In 1989, MSBA President Herbert S. Garten launched the renowned “People’s Pro Bono Campaign” to recruit volunteer attorneys for pro bono service. Amidst PR fanfare, television and radio coverage and special events, the thrust of the campaign was a letter from Chief Judge Robert C. Murphy of the Court of Appeals appealing to all 20,000 licensed attorneys in Maryland to volunteer for pro bono service. Attorneys were asked to complete a court survey form so they could sign up as volunteers.

The campaign was a success, as more than 9,200 attorneys volunteered for pro bono service. In 1990, MSBA created a new pro bono arm, then called the People’s Pro Bono Action Center (PPBAC) to serve as Maryland’s first statewide pro bono coordinator and hired Sharon E. Goldsmith as the Center’s Executive Director. PPBAC’s first task was processing and integrating this cadre of volunteer attorneys into Maryland’s pro bono delivery system.

PPBAC initially functioned as a volunteer attorney clearinghouse linking the thousands of attorneys who volunteered with legal services providers in need of their services. In turn, these organizations referred the volunteer attorneys to indigent clients with civil legal problems. In addition, it trained attorney volunteers, promoted pro bono opportunities and raised awareness about attorney volunteerism in Maryland.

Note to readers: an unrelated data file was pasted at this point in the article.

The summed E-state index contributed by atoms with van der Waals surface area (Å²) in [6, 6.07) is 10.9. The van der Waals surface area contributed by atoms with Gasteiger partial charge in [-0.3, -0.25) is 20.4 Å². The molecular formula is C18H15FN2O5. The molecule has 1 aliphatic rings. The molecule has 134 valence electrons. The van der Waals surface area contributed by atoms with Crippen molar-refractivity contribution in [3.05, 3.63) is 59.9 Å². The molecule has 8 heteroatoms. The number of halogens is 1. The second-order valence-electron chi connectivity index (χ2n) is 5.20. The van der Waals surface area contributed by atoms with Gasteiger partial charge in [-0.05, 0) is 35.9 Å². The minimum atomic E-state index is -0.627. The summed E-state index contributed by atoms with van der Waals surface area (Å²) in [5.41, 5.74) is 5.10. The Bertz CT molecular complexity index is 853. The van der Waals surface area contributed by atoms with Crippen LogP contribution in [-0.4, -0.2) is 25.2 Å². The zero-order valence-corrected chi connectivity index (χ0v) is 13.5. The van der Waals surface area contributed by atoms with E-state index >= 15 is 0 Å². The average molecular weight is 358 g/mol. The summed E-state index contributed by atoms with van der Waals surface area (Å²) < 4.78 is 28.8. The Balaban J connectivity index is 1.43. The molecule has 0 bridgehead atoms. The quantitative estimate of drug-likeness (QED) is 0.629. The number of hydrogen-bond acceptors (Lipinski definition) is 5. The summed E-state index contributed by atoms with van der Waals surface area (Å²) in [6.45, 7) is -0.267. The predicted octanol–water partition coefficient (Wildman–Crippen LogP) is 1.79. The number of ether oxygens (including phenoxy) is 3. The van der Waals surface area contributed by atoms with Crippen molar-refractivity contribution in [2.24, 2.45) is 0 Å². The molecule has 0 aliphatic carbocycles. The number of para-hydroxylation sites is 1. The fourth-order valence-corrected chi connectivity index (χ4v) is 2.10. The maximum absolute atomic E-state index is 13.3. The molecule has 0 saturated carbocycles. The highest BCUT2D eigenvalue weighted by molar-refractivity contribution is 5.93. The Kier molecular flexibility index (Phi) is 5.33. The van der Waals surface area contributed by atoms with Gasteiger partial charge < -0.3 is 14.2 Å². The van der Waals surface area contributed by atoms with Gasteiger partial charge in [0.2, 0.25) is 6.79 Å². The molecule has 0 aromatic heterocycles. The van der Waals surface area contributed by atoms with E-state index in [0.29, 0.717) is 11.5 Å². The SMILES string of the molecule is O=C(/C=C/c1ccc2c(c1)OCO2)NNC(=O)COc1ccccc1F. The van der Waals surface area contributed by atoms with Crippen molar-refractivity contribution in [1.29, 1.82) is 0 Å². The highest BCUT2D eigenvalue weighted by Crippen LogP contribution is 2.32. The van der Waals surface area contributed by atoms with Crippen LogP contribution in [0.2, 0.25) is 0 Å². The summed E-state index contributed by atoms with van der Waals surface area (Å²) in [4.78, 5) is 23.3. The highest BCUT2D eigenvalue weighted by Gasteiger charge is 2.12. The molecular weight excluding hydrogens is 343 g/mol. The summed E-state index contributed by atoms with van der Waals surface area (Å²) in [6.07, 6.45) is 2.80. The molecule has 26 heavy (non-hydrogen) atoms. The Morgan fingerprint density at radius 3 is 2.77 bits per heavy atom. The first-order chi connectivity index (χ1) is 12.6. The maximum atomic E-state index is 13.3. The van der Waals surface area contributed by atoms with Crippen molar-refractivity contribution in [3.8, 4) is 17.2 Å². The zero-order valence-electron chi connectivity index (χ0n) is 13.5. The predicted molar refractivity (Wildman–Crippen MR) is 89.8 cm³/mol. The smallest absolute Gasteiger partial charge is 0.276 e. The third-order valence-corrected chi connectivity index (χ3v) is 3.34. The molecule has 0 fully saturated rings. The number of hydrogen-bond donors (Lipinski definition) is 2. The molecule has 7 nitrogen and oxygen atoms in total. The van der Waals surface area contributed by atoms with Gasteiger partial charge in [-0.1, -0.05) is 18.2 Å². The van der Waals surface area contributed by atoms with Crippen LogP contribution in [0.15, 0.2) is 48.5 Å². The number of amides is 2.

Strides in 15 Years

Over time, PPBAC evolved into a comprehensive resource offering an array of support services to lawyers and the legal services community. In 1998, PPBAC changed its name to the Pro Bono Resource Center, reflecting its expanded role in Maryland’s legal services system. Today, the Center continues its core mission of recruiting volunteer attorneys and referring them to legal services providers.